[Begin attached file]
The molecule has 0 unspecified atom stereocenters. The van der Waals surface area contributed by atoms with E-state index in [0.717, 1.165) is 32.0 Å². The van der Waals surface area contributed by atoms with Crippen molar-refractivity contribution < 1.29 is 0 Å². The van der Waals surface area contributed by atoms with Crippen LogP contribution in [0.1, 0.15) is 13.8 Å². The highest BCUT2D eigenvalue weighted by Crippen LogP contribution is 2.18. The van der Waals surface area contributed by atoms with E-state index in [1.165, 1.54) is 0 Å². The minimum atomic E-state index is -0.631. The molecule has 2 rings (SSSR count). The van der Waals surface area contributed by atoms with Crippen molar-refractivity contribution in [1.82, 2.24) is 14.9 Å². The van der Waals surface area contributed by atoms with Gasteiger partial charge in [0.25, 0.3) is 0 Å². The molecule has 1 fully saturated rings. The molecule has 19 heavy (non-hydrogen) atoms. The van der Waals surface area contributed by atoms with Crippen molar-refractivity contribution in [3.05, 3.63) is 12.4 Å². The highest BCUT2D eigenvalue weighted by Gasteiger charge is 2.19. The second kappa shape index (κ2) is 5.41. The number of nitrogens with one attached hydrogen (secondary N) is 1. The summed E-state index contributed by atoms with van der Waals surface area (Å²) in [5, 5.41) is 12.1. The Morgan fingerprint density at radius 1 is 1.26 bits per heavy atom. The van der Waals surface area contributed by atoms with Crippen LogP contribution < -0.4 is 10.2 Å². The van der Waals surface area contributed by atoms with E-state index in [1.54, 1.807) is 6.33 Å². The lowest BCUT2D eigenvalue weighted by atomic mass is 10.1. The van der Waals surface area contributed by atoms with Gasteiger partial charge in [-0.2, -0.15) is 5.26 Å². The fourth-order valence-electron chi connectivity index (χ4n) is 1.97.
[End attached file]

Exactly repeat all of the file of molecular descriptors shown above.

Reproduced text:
The molecule has 0 unspecified atom stereocenters. The van der Waals surface area contributed by atoms with E-state index in [0.717, 1.165) is 32.0 Å². The van der Waals surface area contributed by atoms with Crippen molar-refractivity contribution < 1.29 is 0 Å². The van der Waals surface area contributed by atoms with Crippen LogP contribution in [0.1, 0.15) is 13.8 Å². The highest BCUT2D eigenvalue weighted by Crippen LogP contribution is 2.18. The van der Waals surface area contributed by atoms with E-state index in [1.165, 1.54) is 0 Å². The minimum atomic E-state index is -0.631. The molecule has 2 rings (SSSR count). The van der Waals surface area contributed by atoms with Crippen molar-refractivity contribution in [1.82, 2.24) is 14.9 Å². The van der Waals surface area contributed by atoms with Gasteiger partial charge in [0.25, 0.3) is 0 Å². The molecule has 1 fully saturated rings. The molecule has 19 heavy (non-hydrogen) atoms. The van der Waals surface area contributed by atoms with Crippen molar-refractivity contribution in [3.05, 3.63) is 12.4 Å². The highest BCUT2D eigenvalue weighted by Gasteiger charge is 2.19. The second kappa shape index (κ2) is 5.41. The number of nitrogens with one attached hydrogen (secondary N) is 1. The summed E-state index contributed by atoms with van der Waals surface area (Å²) in [5, 5.41) is 12.1. The Morgan fingerprint density at radius 1 is 1.26 bits per heavy atom. The van der Waals surface area contributed by atoms with Crippen LogP contribution < -0.4 is 10.2 Å². The van der Waals surface area contributed by atoms with E-state index in [1.54, 1.807) is 6.33 Å². The lowest BCUT2D eigenvalue weighted by atomic mass is 10.1. The van der Waals surface area contributed by atoms with Gasteiger partial charge in [-0.2, -0.15) is 5.26 Å². The fourth-order valence-electron chi connectivity index (χ4n) is 1.97.